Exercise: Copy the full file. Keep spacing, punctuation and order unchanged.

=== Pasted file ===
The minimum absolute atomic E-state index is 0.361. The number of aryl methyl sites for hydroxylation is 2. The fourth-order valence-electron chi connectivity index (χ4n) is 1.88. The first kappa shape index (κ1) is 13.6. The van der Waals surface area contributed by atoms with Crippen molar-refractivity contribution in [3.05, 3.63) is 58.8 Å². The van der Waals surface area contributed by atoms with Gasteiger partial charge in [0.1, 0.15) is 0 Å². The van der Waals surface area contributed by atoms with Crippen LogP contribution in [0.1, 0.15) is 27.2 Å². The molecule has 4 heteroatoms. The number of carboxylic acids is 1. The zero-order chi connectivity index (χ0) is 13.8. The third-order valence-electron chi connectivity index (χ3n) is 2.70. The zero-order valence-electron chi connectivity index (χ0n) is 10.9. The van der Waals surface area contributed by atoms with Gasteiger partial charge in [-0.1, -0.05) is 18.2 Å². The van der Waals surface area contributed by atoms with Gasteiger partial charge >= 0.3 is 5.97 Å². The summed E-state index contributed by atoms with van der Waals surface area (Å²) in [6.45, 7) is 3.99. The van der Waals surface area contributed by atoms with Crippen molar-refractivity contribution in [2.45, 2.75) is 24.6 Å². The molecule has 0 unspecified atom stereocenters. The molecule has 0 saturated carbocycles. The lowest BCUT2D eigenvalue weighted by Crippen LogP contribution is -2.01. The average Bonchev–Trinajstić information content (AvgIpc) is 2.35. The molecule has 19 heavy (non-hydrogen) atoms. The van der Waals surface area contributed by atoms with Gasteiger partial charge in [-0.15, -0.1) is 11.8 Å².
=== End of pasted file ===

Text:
The minimum absolute atomic E-state index is 0.361. The number of aryl methyl sites for hydroxylation is 2. The fourth-order valence-electron chi connectivity index (χ4n) is 1.88. The first kappa shape index (κ1) is 13.6. The van der Waals surface area contributed by atoms with Crippen molar-refractivity contribution in [3.05, 3.63) is 58.8 Å². The van der Waals surface area contributed by atoms with Gasteiger partial charge in [0.1, 0.15) is 0 Å². The van der Waals surface area contributed by atoms with Crippen LogP contribution in [0.1, 0.15) is 27.2 Å². The molecule has 4 heteroatoms. The number of carboxylic acids is 1. The zero-order chi connectivity index (χ0) is 13.8. The third-order valence-electron chi connectivity index (χ3n) is 2.70. The zero-order valence-electron chi connectivity index (χ0n) is 10.9. The van der Waals surface area contributed by atoms with Gasteiger partial charge in [-0.1, -0.05) is 18.2 Å². The van der Waals surface area contributed by atoms with Gasteiger partial charge >= 0.3 is 5.97 Å². The summed E-state index contributed by atoms with van der Waals surface area (Å²) in [6.45, 7) is 3.99. The van der Waals surface area contributed by atoms with Crippen molar-refractivity contribution in [2.45, 2.75) is 24.6 Å². The molecule has 0 unspecified atom stereocenters. The molecule has 0 saturated carbocycles. The lowest BCUT2D eigenvalue weighted by Crippen LogP contribution is -2.01. The average Bonchev–Trinajstić information content (AvgIpc) is 2.35. The molecule has 19 heavy (non-hydrogen) atoms. The van der Waals surface area contributed by atoms with Gasteiger partial charge in [-0.15, -0.1) is 11.8 Å².